You may have heard in the press or from a politician that, “The American healthcare System is broken.” It seems that, politically at least, neither side of the aisle can agree on what solution would be best for the nation.
There are some staggering statistics from The Henry J. Kaiser Family Foundation: By the end of 2016, over 28 million Americans remained uninsured; and research suggests this number may be increasing. This does not take into account the many more Americans that are underinsured, or have less insurance than is suitable for their situation. (https://www.kff.org/uninsured/fact-sheet/key-facts-about-the-uninsured-population/)
Additionally, there has been very little headway in congress on the topic of healthcare and talks have recently stalled in political gridlock. Any plan that is released is met with intense scrutiny, from both Republicans and Democrats, and fails to find common ground.
One silver lining is that there is one topic of consensus and common ground among both Democrats and Republicans: health savings accounts, or HSAs. Republicans have even positioned these accounts as an integral part of their Obamacare overhaul.
HSAs empower individuals to save money in a tax-free account1 to pay for their qualifying medical expenses. One reason for the bipartisan celebration of HSAs is that they can benefit anyone with an HSA-qualified plan, from any walk of life.
HSA-qualified plans have cheaper premiums with higher deductibles (above $1,350 for an individual or $2,700 for families for 2018 plans.) This means that every year at least the first $1,350 for individuals or $2,700 for family’s medical expenses are out-of-pocket, before their insurance kicks in.
By paying these expenses with tax-free money, the net result is greater buying power for medical expenses: premiums are usually lower and tax savings makes dollars go farther, and can result in having money left over in an HSA to save for the future.
Let’s look closer at some of the tax benefits of HSAs:1
- If your employer supports payroll deductions for the HSA, contributions go into the account on a pre-tax basis, meaning your taxable income is lowered. This means that the earnings amount subject to payroll taxes is less than if you didn’t put money into an HSA. When contributions are made by an individual they are also fully tax-deductible.
- Earnings and interest is also tax-free.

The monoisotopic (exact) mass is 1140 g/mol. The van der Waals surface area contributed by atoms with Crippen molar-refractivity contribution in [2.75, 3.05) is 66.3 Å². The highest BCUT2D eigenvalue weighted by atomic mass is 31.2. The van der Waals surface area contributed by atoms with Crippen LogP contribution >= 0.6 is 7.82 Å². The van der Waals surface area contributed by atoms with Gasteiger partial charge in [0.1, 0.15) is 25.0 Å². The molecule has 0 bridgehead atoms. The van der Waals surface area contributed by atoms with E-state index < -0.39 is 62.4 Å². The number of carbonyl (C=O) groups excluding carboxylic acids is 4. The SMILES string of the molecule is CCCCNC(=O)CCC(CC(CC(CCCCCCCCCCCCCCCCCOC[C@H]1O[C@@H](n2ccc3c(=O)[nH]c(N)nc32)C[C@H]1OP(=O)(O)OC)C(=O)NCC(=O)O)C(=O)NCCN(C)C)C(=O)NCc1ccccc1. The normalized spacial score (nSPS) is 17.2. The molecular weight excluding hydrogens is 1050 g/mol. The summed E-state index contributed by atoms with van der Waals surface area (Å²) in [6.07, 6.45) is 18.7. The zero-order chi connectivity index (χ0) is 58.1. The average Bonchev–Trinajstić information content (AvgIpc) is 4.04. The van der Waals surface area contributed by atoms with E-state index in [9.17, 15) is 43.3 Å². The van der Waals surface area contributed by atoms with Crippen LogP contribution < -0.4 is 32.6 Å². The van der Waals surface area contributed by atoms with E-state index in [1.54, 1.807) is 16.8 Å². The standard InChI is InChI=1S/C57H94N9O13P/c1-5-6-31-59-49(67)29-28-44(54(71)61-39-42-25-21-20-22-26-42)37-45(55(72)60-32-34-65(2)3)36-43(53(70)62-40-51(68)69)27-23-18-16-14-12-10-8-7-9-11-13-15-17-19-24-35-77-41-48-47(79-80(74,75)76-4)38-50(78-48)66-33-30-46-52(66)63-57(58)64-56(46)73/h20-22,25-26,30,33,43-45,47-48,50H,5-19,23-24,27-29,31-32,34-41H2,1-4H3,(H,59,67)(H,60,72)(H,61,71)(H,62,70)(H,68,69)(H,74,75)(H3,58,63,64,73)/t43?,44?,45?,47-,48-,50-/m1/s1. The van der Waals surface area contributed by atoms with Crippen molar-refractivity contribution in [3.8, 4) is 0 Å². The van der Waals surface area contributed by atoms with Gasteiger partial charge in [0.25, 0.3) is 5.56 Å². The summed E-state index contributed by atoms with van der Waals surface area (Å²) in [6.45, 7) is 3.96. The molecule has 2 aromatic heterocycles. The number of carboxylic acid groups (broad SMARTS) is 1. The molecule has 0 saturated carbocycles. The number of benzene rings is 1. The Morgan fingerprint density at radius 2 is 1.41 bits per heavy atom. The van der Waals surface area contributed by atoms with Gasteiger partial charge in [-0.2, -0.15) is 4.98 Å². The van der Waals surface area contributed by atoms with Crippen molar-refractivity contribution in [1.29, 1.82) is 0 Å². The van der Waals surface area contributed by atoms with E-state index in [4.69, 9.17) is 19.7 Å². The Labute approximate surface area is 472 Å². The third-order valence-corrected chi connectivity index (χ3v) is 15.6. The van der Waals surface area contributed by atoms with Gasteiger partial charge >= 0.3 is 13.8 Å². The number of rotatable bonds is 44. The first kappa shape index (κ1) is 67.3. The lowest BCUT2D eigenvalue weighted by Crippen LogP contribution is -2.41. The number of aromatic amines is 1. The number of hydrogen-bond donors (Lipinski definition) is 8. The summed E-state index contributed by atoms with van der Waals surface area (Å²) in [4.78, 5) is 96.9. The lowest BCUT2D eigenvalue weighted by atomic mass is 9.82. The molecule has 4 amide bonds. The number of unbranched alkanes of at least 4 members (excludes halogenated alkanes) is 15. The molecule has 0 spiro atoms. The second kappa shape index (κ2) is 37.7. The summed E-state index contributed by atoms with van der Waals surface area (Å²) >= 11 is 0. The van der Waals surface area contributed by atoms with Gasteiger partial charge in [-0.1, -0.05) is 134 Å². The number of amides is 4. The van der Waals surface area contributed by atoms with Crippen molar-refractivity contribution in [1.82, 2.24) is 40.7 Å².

- Finally, the funds withdrawn from an HSA and used for qualifying medical expenses remain tax-free.
HSAs work similar to regular savings accounts, and they accumulate modest interest. However, to maximize earning potential, they can be invested in . This is where the power of compounding returns can increase the long-term earning potential of HSAs.2
For retirement, participating and growing an HSA over time is as a viable part of an effective strategy. Although studies vary, couples retiring today at age 65 can expect to spend around $245,000 on healthcare during retirement, excluding dental, vision, hearing, copays, and other out-of-pocket costs. Include these expenses and estimates can be as high as $400,000 during retirement. With a longer life expectancy, women can expect to pay more. The worst part is that these costs are projected to continue to increase over time.
Opening an HSA (especially early in your career), making generous contributions, and investing those savings until retirement can help individuals prepare for increasing retirement healthcare costs.
For example, if your employee opens an HSA today and contributes the maximum amount every year ($6,750 starting in 2017 - for family coverage), they could have about $38,340 in their HSA after four years (assuming a 7% growth rate and .005 annual fees). Of course, if they take advantage of the investments available with an HSA, that number could be even higher.
So how do we fix American healthcare? Education about the power of HSAs is a great place to start. Understanding individual healthcare costs and enabling individuals to effectively prepare for those costs with a tax-free savings account is a powerful way to empower Americans to help themselves. Taking this approach means HSAs can be an advantageous tool to help Americans cope with the “broken healthcare system.”
1.HSAs are never taxed at a federal income tax level when used appropriately for qualified medical expenses. Also, most states recognize HSA funds as tax-free with very few exceptions. Please consult a tax advisor regarding your state’s specific rules.
2.Investments available to HSA holders are subject to risk, including the possible loss of the principal invested and are not FDIC insured or guaranteed by HealthEquity, Inc.
HealthEquity does not provide legal, tax, financial or medical advice.